If you would like to be interviewed or otherwise contribute to this blog or YouTube send an email to:

viblindresources@gmail.com

Holiday Traditions

by Chelsey Zumpano

In my family we don’t have many holiday traditions, but what we do have is pretty great. For Halloween we don’t do much, except dress up and hand out candy, but the last few years we go watch a zombie flash mob. For Thanks Giving we just have family over and eat lots of food, but when we were younger, (at our old house), we took out the go cart and dirt bike. Which was my favorite thing to do because I could drive it myself! We drove in a field across from our house. It was awesome and I miss it! If they hadn’t built houses there we might still have my go cart.

On Christmas Eve we spend it with my Aunt and cousins on my dad’s side. For Christmas we do a secret Santa, (excet no one is good at keeping a secret), and it’s just between the adults. It’s cool trying to figure out who everyone has. For Easter we use to take the quad out, but we sold it because that was the only time we used it and got the boat instead. So I don’t know what we are doing this year. Maybe someone will make my bug into a baja bug, (hint, hint), and we can take it out next year.

If you would like to be interviewed or otherwise contribute to this blog or YouTube send an email to:

viblindresources@gmail.com

An Interview With A First Time Guide Dog User!

by Chelsey Zumpano

Ted with his new guide dog sitting on his right. Fauna is a black lab. (Picture credit goes to Guide Dogs for the Blind).

Have you ever wonder what it’s like for a first time guide dog user? Well this interview with Ted will answer some of your questions.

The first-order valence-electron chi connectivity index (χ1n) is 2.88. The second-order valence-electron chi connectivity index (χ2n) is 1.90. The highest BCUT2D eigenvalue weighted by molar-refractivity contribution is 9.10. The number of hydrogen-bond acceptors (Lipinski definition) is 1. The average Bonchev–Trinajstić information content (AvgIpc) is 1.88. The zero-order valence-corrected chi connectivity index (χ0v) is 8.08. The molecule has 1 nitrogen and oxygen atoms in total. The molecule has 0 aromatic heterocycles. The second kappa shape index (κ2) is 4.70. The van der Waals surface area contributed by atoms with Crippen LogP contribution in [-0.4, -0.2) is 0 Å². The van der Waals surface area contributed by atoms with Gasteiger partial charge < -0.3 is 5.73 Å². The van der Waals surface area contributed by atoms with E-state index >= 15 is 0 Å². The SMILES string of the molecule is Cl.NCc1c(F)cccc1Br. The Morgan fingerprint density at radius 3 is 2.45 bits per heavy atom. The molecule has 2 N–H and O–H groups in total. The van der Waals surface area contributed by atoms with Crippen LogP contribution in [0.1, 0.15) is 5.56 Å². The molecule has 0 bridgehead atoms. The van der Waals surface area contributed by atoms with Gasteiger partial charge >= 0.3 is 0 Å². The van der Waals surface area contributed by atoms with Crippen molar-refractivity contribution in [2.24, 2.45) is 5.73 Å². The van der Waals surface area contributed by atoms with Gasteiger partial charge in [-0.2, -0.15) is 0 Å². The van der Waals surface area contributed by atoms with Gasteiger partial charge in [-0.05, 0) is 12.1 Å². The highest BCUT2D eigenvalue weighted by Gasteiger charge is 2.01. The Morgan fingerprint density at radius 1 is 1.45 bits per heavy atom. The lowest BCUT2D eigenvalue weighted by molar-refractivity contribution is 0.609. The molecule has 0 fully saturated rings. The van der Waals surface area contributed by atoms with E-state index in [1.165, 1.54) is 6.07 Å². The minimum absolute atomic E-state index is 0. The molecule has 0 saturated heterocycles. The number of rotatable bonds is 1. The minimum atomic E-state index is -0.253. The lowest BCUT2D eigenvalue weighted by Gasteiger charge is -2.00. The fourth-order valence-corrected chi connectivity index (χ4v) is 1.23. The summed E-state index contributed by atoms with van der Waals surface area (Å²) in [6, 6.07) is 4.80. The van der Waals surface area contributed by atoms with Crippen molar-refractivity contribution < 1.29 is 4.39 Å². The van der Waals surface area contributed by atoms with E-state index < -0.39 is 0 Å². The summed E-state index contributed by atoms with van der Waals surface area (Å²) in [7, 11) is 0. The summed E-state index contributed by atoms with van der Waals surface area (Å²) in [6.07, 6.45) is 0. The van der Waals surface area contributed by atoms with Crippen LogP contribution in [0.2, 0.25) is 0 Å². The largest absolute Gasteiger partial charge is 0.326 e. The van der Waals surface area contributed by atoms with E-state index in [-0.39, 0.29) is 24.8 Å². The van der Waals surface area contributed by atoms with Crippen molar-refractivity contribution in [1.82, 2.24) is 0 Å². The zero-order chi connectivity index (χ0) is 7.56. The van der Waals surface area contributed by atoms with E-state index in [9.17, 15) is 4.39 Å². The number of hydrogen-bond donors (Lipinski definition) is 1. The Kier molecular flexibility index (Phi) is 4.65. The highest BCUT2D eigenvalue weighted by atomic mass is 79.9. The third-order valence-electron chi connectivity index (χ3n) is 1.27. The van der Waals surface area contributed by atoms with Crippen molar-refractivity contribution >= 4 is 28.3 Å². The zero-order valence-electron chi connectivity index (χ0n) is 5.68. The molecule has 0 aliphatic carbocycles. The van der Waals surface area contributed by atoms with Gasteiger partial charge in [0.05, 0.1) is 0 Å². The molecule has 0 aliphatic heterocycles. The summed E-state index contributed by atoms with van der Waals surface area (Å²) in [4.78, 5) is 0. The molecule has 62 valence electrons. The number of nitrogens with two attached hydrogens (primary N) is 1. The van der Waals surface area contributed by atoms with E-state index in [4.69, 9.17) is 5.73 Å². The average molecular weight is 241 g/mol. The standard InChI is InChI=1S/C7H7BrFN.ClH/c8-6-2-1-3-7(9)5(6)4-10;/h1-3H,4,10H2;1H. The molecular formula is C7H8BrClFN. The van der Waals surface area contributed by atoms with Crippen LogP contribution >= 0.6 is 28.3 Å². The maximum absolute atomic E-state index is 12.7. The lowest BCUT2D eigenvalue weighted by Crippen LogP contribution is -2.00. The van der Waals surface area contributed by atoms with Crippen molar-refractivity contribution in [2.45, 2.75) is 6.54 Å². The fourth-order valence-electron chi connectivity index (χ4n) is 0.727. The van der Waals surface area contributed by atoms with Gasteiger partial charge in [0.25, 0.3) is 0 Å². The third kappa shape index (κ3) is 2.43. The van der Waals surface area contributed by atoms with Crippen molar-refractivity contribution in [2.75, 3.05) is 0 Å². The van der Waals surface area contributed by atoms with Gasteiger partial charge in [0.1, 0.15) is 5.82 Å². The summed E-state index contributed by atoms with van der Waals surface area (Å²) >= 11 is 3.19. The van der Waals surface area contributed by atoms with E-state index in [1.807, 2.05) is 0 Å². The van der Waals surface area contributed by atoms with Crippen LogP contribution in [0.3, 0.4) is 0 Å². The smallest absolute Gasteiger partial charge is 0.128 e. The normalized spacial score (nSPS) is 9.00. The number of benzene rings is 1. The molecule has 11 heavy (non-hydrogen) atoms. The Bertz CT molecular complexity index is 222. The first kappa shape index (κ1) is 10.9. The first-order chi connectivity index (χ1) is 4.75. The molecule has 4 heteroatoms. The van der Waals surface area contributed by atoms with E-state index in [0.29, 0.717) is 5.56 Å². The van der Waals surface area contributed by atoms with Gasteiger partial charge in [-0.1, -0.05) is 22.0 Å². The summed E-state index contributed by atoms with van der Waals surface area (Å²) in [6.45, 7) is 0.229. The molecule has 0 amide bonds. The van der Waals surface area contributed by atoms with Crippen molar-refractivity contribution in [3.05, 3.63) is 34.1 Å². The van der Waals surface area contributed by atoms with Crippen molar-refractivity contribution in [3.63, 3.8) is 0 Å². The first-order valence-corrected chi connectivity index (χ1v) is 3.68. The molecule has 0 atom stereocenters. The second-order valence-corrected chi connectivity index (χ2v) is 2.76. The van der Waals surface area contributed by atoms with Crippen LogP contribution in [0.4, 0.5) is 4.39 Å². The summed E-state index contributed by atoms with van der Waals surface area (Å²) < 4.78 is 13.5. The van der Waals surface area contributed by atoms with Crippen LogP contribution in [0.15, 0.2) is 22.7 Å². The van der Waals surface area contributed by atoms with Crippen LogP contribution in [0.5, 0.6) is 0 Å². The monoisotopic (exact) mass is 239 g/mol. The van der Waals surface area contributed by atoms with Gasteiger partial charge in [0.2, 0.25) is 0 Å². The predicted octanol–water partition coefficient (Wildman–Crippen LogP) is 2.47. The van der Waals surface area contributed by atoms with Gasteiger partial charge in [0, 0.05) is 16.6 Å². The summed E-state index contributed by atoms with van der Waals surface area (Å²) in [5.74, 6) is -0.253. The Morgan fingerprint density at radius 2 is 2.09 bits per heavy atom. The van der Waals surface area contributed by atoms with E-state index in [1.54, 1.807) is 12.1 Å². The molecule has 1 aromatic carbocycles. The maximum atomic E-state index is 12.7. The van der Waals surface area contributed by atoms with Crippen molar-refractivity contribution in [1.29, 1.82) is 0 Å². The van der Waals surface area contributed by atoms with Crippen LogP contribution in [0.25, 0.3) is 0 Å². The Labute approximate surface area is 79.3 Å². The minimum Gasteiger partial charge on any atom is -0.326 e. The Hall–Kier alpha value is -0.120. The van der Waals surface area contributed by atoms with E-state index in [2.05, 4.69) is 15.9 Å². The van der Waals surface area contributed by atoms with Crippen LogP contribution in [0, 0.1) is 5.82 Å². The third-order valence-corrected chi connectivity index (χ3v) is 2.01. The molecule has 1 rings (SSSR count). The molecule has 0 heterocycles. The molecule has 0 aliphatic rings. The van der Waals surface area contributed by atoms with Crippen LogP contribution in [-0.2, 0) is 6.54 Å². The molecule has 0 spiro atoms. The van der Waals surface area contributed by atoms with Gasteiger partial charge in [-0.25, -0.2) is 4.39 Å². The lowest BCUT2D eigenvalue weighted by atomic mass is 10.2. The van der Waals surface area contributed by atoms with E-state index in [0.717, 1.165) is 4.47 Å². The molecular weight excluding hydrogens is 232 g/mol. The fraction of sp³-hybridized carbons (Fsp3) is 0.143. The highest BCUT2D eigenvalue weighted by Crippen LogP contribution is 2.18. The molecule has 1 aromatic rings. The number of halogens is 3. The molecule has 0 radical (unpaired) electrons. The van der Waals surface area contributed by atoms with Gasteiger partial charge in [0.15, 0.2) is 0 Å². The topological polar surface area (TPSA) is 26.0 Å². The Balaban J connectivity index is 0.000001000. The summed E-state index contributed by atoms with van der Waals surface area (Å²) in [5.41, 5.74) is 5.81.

1 What school did you get your dog from?

I attended Guide Dogs for the Blind in San Rafael California. They have two locations, California and Oregon. My Guide Dog, Fauna came from this location, as do all the puppies for Guide Dogs for the Blind. 


2 What was the application process like and how long did it take?

The application process was straightforward, I filled out an online form and once my case was reviewed I received an initial phone call to determine if I was an appropriate candidate for the guide dog program. The call was followed by an in-home visit, which included a run on the “simulator” so I could feel what it would be like to travel with a guide dog companion. I was also required to have a physical and ophthalmologist appointment. Once I met all the requirements, I went into the que for the next available class with an appropriate dog match for me. All told, the process took a little over nine months.  


3 How long were you at the school?

Training classes at Guide Dogs for the Blind last two weeks. The class contained new guide dog users and retrains – those who have had and retired a guide dog. This time ensures that everyone is starting off on the right foot with their new companion. Class sizes vary, my class was eight students, but they can house and train up to fourteen students at one time.